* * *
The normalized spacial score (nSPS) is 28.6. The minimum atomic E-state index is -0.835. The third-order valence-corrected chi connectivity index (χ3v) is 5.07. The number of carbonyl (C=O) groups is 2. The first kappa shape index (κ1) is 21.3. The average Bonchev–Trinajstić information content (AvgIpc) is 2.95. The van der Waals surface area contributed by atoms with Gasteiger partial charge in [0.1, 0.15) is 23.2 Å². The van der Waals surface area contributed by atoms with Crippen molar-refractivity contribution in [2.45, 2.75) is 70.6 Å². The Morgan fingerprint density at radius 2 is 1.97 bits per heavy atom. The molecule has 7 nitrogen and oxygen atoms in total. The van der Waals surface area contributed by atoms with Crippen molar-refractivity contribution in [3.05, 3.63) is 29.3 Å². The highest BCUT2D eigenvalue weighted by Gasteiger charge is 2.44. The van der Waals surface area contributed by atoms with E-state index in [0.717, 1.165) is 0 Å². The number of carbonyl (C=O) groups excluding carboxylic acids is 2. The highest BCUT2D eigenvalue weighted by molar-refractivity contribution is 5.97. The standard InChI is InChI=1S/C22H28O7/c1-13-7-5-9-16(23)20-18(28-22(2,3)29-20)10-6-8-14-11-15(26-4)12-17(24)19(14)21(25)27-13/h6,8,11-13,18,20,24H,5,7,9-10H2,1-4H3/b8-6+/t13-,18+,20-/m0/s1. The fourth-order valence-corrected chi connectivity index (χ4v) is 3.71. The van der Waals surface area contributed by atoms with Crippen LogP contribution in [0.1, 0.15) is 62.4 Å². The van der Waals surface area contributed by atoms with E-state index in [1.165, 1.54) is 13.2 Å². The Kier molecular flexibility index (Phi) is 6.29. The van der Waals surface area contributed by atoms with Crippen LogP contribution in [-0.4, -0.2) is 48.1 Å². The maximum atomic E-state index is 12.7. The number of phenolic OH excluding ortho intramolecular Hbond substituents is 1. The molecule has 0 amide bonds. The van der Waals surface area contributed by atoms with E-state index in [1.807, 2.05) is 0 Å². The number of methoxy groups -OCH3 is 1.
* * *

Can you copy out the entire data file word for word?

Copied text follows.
The normalized spacial score (nSPS) is 28.6. The minimum atomic E-state index is -0.835. The third-order valence-corrected chi connectivity index (χ3v) is 5.07. The number of carbonyl (C=O) groups is 2. The first kappa shape index (κ1) is 21.3. The average Bonchev–Trinajstić information content (AvgIpc) is 2.95. The van der Waals surface area contributed by atoms with Gasteiger partial charge in [0.1, 0.15) is 23.2 Å². The van der Waals surface area contributed by atoms with Crippen molar-refractivity contribution in [2.45, 2.75) is 70.6 Å². The Morgan fingerprint density at radius 2 is 1.97 bits per heavy atom. The molecule has 7 nitrogen and oxygen atoms in total. The van der Waals surface area contributed by atoms with Crippen molar-refractivity contribution in [3.05, 3.63) is 29.3 Å². The highest BCUT2D eigenvalue weighted by Gasteiger charge is 2.44. The van der Waals surface area contributed by atoms with E-state index in [0.717, 1.165) is 0 Å². The number of carbonyl (C=O) groups excluding carboxylic acids is 2. The highest BCUT2D eigenvalue weighted by molar-refractivity contribution is 5.97. The standard InChI is InChI=1S/C22H28O7/c1-13-7-5-9-16(23)20-18(28-22(2,3)29-20)10-6-8-14-11-15(26-4)12-17(24)19(14)21(25)27-13/h6,8,11-13,18,20,24H,5,7,9-10H2,1-4H3/b8-6+/t13-,18+,20-/m0/s1. The fourth-order valence-corrected chi connectivity index (χ4v) is 3.71. The van der Waals surface area contributed by atoms with Crippen LogP contribution in [0.1, 0.15) is 62.4 Å². The van der Waals surface area contributed by atoms with E-state index in [1.165, 1.54) is 13.2 Å². The Kier molecular flexibility index (Phi) is 6.29. The van der Waals surface area contributed by atoms with Crippen LogP contribution in [-0.4, -0.2) is 48.1 Å². The maximum atomic E-state index is 12.7. The number of phenolic OH excluding ortho intramolecular Hbond substituents is 1. The molecule has 0 amide bonds. The van der Waals surface area contributed by atoms with E-state index in [1.807, 2.05) is 0 Å². The number of methoxy groups -OCH3 is 1.